The B-1/B-2 visitor visa is for people traveling to the United States temporarily for business (B-1) or for pleasure or medical treatment (B-2). Generally, the B-1 visa is for travelers consulting with business associates, attending scientific, educational, professional or business conventions/conferences, settling an estate or negotiating contracts. The B-2 visa is for travel that is recreational in nature, including tourism, visits with friends or relatives, medical treatment and activities of a fraternal, social or service nature. Often, the B-1 and B-2 visas are combined and issued as one visa: the B-1/B-2.
If you apply for a B-1/B-2 visa, you must demonstrate to a consular officer that you qualify for a U.S. visa in accordance with the U.S. Immigration and Nationality Act (INA). Section 214(b) of the INA presumes that every B-1/B-2 applicant is an intending immigrant. You must overcome this legal presumption by showing:
Personal or domestic employees and crew members working aboard vessels within the Outer Continental Shelf may qualify for B-1 visas under certain circumstances.
Some foreign nationals may be ineligible for visas according to The Immigration and Nationality Act. You can read more about The Immigration and Nationality Act and visa ineligibility here.
If you apply for a business/tourist visa, you must submit the following:
Complete the Nonimmigrant Visa Electronic Application (DS-160) form.Step 2
Pay the visa application feeStep 3
Schedule your appointment on this web page. You will need the following information in order to schedule your appointment:
Visit the U.S. Embassy or Consulate on the date and time of your visa interview. You must bring a printed copy of your appointment letter, your DS-160 confirmation page, one photograph taken within the last six months and your current and all old passports. Applications without all of these items will not be accepted.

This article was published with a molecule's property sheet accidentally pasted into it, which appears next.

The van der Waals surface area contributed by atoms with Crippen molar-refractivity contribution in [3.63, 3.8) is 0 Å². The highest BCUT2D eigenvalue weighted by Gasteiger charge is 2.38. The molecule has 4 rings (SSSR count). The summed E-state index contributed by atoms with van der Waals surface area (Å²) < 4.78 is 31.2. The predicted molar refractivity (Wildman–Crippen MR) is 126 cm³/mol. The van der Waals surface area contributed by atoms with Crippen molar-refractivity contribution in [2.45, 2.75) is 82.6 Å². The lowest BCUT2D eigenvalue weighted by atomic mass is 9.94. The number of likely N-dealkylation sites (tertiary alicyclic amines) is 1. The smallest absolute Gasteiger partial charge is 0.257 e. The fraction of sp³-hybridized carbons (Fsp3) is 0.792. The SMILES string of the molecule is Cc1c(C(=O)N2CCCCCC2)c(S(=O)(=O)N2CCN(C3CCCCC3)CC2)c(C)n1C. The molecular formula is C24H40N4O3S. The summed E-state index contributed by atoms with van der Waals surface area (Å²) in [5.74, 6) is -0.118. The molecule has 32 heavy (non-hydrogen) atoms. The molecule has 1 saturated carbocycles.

Supporting documents are only one of many factors a consular officer will consider in your interview. Consular officers look at each application individually and consider professional, social, cultural and other factors during adjudication. Consular officers may look at your specific intentions, family situation, and your long-range plans and prospects within your country of residence. Each case is examined individually and is accorded every consideration under the law.
Caution: Do not present false documents. Fraud or misrepresentation can result in permanent visa ineligibility. If confidentiality is a concern, please know that the U.S. Embassy or Consulate will not make your true information available to anyone and will respect the confidentiality of the information.
Additionally, based on your purpose of travel, you should consider bringing the following:
Bring your latest school results, transcripts and degrees/diplomas. Also bring evidence of financial support such as monthly bank statements, fixed deposit slips, or other evidence.
Visiting a relative
Bring photocopies of your relative's proof of status (e.g. Green Card, naturalization certificate, valid visa, etc).
Previous visitors to the United States
If you were previously in the United States, any documents attesting to your immigration or visa status.
If you wish to travel to the United States for medical treatment, then you should be prepared to present the following documentation in addition to the documents listed above and those the consular officer may require:
For more information about business and tourist visas, visit the Department of State's website.